Graduate Thesis Or Dissertation

Tree vigor and the susceptibility of Douglas-fir to armillaria root disease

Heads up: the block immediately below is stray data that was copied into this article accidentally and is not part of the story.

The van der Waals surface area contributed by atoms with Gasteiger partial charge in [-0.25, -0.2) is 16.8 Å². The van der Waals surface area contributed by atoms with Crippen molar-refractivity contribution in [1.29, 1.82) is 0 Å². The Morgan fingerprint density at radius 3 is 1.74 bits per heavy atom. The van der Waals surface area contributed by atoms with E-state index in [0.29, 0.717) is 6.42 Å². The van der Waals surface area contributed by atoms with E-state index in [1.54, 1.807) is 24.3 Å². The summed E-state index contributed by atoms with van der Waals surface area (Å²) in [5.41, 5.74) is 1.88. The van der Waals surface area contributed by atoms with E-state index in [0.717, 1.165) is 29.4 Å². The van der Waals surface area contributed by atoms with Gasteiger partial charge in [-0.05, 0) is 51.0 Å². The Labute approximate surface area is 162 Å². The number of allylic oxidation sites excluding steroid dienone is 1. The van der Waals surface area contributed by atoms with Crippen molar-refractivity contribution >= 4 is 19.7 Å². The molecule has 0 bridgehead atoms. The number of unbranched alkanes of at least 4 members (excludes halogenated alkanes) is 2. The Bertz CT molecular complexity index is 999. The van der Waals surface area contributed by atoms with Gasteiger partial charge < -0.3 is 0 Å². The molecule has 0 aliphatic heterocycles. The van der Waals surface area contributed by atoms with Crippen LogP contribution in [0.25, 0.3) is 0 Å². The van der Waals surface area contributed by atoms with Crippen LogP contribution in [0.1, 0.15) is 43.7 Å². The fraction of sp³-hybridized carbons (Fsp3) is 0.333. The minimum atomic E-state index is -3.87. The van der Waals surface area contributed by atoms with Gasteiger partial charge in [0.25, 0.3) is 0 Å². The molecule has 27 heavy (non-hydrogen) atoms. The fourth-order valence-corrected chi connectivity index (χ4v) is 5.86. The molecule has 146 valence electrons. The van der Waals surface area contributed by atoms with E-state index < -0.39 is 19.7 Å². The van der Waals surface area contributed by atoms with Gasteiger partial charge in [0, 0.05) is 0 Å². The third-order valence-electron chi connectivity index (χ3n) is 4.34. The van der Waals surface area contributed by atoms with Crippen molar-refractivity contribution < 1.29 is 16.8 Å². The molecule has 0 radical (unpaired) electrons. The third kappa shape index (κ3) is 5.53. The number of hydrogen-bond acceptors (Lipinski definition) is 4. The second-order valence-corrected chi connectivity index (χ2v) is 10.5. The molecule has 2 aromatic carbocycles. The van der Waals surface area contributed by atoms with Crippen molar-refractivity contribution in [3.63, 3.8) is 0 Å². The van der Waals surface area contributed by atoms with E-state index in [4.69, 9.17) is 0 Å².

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  • The main objective of this thesis was to determine the influence of tree vigor on susceptibility to Armillaria root disease. First, the effect of thinning, fertilizing and pruning on tree vigor of four young Douglas-fir (Pseudo tsuga menziesii var. menziesi,) plantations was explored. Tree vigor was calculated by measuring wood production per unit of leaf area per year. Then, the presence of Armillaria root disease was compared to tree vigor at plot and individual tree levels, to determine the relationship between tree vigor and the susceptibility to the disease. Mating tests, somatic compatibility tests, and isozyme analysis were used to determine the species and genets of Armi/aria occuring in the study sites. Tree vigor and growth were substantially increased by thinning, and neither fertilization nor pruning showed an important effect. Armi/aria ostoyae was the only Armi/aria species found causing tree mortality. Few, large genets characterized the population structure of this species, suggesting that vegetative spread over a long period of time was the dominant event in occupying the area. Armillaria ostoyae seemed to be aggressive enough to produce mortality where it was present, regardless of the vigor status of the host. It is concluded that increasing tree vigor as a strategy to reduce disease losses may not be a feasible option.
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